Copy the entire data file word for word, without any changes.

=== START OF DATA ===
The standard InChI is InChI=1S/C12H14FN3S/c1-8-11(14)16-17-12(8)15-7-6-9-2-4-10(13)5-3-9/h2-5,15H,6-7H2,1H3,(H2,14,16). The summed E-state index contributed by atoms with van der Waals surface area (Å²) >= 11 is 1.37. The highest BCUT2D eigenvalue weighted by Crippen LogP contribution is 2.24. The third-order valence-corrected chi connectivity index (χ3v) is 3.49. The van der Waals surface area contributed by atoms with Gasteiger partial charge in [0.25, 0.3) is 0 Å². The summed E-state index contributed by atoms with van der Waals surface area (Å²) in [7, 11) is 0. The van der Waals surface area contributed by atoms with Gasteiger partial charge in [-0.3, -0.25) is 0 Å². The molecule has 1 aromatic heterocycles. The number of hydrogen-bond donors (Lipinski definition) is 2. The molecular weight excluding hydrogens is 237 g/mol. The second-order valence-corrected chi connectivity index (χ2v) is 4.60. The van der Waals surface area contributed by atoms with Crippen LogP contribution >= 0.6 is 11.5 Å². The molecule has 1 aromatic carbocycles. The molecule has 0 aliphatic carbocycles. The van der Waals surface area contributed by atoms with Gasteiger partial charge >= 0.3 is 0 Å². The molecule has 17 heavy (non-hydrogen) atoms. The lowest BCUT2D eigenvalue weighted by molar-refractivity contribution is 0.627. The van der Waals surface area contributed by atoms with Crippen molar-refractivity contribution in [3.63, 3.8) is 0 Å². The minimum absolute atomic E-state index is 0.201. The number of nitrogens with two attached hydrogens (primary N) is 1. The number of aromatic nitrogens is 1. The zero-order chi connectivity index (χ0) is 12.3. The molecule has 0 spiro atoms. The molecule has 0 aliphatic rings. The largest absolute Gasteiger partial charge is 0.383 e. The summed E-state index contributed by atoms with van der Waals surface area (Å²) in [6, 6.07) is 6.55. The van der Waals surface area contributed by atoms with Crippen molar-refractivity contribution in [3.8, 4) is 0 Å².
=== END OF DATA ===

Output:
The standard InChI is InChI=1S/C12H14FN3S/c1-8-11(14)16-17-12(8)15-7-6-9-2-4-10(13)5-3-9/h2-5,15H,6-7H2,1H3,(H2,14,16). The summed E-state index contributed by atoms with van der Waals surface area (Å²) >= 11 is 1.37. The highest BCUT2D eigenvalue weighted by Crippen LogP contribution is 2.24. The third-order valence-corrected chi connectivity index (χ3v) is 3.49. The van der Waals surface area contributed by atoms with Gasteiger partial charge in [0.25, 0.3) is 0 Å². The summed E-state index contributed by atoms with van der Waals surface area (Å²) in [7, 11) is 0. The van der Waals surface area contributed by atoms with Gasteiger partial charge in [-0.3, -0.25) is 0 Å². The molecule has 1 aromatic heterocycles. The number of hydrogen-bond donors (Lipinski definition) is 2. The molecular weight excluding hydrogens is 237 g/mol. The second-order valence-corrected chi connectivity index (χ2v) is 4.60. The van der Waals surface area contributed by atoms with Crippen LogP contribution >= 0.6 is 11.5 Å². The molecule has 1 aromatic carbocycles. The molecule has 0 aliphatic carbocycles. The van der Waals surface area contributed by atoms with Gasteiger partial charge >= 0.3 is 0 Å². The molecule has 17 heavy (non-hydrogen) atoms. The lowest BCUT2D eigenvalue weighted by molar-refractivity contribution is 0.627. The van der Waals surface area contributed by atoms with Crippen molar-refractivity contribution in [3.63, 3.8) is 0 Å². The minimum absolute atomic E-state index is 0.201. The number of nitrogens with two attached hydrogens (primary N) is 1. The number of aromatic nitrogens is 1. The zero-order chi connectivity index (χ0) is 12.3. The molecule has 0 spiro atoms. The molecule has 0 aliphatic rings. The largest absolute Gasteiger partial charge is 0.383 e. The summed E-state index contributed by atoms with van der Waals surface area (Å²) in [6, 6.07) is 6.55. The van der Waals surface area contributed by atoms with Crippen molar-refractivity contribution in [3.8, 4) is 0 Å².